Collins Square seemed another run-of-the-mill development until I had the chance last week to take a guided tour through the complex with no less than the development's General Manager, Michael Spence. Externally it displays all the restrained elegance that's expected of a Bates Smart design, and internally the innovative layout and finishes are of the highest order, culminating in The Lunch Room; a high quality communal retail space that’s accessible to the public.
Initially though, consider the likely access point for most pedestrians arriving via Collins Street as it connects from Spencer Street over Wurundjeri Way to Batman’s Hill Drive. 707 Collins Street aka The Lantern building is small in stature, yet striking in appearance. Its interface with the street was deliberately set-back to provide pedestrians with a clear line of sight into the project, whilst also making a contribution to the public realm; a plaza has been constructed over Village Street to connect The Lantern with the main Collins Square site. Works are for the most part complete, yet two striking markers will appear shortly reinforcing the notion of sense of place. Designed by sculptor Dion Horstmans, a large yellow steel canopy will be erected between The Lantern and 727 Collins Street creating a public marker that's expected to be an instantly recognisable meeting place for visitors and workers alike.
The above render provides an indication as to the scale and intricacy of the glazed sculpture that will cast an ever changing light pattern across the plaza. Further to this, high-profile restaurateur Pete Evans will deliver two new dining concepts at either end of the plaza, providing activation of the space. These venues are now under construction and will add to the public experience, bringing life to this section of Collins Street outside of business hours.
As for the star of the show, The Lunch Room was opened to the public last week and will make an instant impression upon those who visit. The spatial planning was designed by The Buchan Group, with Walker’s own interior designer working with Blackmilk Interior Design on the fit-out. The Lunch Room is accessed via a large atrium that seamlessly flows into a food court allowing for a grand feel to the area. Similar in certain aspects to the internal food court found at QV, yet with a more brooding sophisticated element. The Lunch Room is a high quality public space with attention given to the slightest detail; so much so Sydney-based developer Lang Walker was a weekly visitor inspecting progress and assuring all finishes met his exacting standards.
Currently home to nine food outlets such as Sobo Japanese and Edamama, the offerings will expand as more towers are developed. With this in mind Collins Square has intentions of opening over weekends in due course; visitors to Etihad Stadium currently have limited options available. Pete Evans' restaurants will go a long way to activating an area of Docklands that needs more critical mass to be successful outside of business hours. In due course it's expected that over time 48,000 people will traverse Collins Square daily enjoying a choice of services, food outlets, cafes, restaurants, fashion, grocery and specialty retailers once the complex is complete.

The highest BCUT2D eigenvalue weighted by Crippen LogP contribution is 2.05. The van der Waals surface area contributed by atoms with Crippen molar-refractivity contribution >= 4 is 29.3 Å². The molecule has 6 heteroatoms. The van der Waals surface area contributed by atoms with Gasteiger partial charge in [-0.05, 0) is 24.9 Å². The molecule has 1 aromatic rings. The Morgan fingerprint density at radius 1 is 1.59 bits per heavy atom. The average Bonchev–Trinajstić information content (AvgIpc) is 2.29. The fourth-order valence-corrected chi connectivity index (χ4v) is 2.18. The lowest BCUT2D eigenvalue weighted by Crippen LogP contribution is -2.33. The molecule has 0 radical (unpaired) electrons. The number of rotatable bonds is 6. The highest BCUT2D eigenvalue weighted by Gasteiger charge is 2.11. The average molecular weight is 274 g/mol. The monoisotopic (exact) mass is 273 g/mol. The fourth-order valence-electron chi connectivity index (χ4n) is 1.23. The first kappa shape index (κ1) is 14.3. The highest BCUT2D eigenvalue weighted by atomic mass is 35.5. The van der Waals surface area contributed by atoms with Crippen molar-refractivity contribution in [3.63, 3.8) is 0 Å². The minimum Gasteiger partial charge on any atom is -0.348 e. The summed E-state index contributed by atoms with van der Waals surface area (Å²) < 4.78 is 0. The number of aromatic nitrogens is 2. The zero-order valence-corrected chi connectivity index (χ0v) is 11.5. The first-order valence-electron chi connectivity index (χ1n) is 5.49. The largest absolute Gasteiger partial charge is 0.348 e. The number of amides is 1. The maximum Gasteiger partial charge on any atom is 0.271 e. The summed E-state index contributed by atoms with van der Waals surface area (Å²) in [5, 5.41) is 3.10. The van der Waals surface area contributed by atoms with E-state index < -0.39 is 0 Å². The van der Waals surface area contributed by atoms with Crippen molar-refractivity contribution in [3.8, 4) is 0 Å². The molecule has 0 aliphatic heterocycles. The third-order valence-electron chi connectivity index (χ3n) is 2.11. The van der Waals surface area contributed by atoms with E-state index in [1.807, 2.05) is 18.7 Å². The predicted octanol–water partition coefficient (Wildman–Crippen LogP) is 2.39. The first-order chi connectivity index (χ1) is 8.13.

Another focal point recently unveiled is King Sun, a 48sqm mural conceived by renowned artist John Olsen. Located in the lobby of the recently completed Tower 1 anchored by Marsh & McLennan Companies, the Collins Square website carries the following description
"Olsen’s 6×8 metre piece is destined for the lobby of “Tower B” at Collins Square, Walker Corporation’s billion dollar complex of retail and office buildings at Docklands, designed by architects Bates Smart. It is the largest piece the 85-year-old has worked on since 1982′s Salute to Five Bells, his vibrant, blue mural for the Sydney Opera House." “In this mural it’s based on the sun and we’ve got these incredible images that were taken by NASA,” he said. “Working on that theme, the sun goes into dark corners, the sun gives us light – what’s at the end of it?”
Visible from Collins Street the mural takes pride of place, but only for now. Mounted on a wall that will eventually make way once the adjoining Tower 2 office tower is constructed, the mural will be relocated elsewhere within the expanded lobby. Upon completion of Tower 2, the common lobby will result in a cavernous, functional space with great connectivity between all areas, including The Lunch Room. As for Tower 2, Walker Corporation last week submitted plans for the Hassell-designed commercial building to the State Government (DPCD) for consideration. The approximately 60,000sqm complex is an evolution of the restrained Bates Smart designed commercial towers and is slated to include a three level mid-tower void laden with greenery.
Two other development sites round out Collins Square, one of which fronts Wurundjeri Way and lends itself to an exceptional design given it's in effect a marker into Melbourne's CBD for those arriving via the West Gate. Regardless Walker Corporation has made excellent strides in enhancing the user experience at Collins Square, one which will only improve as the development expands to its intended size.
See below further internal design features of The Lunch Room located within Collins Square, 727 Collins Street